Crystal structure of the blue product produced by mixing a protonated tertiary amine, diethylcarbamazine citrate, with cobalt thiocyanate. The blue color comes from the tetrahedral [Co(NCS)4]2- di-anion, which forms a hydrophobic ion pair with the protonated tertiary amine. In this paper, we used stoichiometric quantities of cobalt and thiocyanate to form the tetrahedral di-anion, but it can also form by disproportionation of Co(SCN)2 in water.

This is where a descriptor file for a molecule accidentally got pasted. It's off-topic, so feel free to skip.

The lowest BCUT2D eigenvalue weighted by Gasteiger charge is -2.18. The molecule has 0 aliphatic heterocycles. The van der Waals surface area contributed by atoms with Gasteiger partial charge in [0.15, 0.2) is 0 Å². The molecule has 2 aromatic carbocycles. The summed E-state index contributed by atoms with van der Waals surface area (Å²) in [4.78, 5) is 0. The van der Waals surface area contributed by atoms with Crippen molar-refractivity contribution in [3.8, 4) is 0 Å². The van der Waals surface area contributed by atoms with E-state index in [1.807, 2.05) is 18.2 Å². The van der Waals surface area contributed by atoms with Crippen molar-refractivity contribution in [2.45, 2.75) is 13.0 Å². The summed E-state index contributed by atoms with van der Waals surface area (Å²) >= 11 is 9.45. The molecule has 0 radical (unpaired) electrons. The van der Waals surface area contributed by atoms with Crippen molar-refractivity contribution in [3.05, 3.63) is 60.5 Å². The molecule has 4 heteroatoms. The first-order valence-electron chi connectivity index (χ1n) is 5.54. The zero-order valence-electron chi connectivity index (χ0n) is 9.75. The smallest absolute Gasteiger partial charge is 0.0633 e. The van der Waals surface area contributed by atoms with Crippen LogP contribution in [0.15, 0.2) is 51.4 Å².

Many other quaternary, tertiary, and bulky secondary amines give blue precipitates when mixed with Co(SCN)2. This chemistry is the basis for the Scott Test for cocaine. The formation of the [Co(NCS)4]2- di-anion depends on the pH. Low pH can protonate the thiocyanate anions and release pink aqueous Co(II) cations, which is why addition of 1M HCl in the Scott test makes the blue color turn pink. When a hydrophobic solvent such as chloroform is added and a suitable hydrophobic protonated amine is available, the Co(NCS)4]2- di-anion can reform in the organic layer, generating a blue color in the chloroform.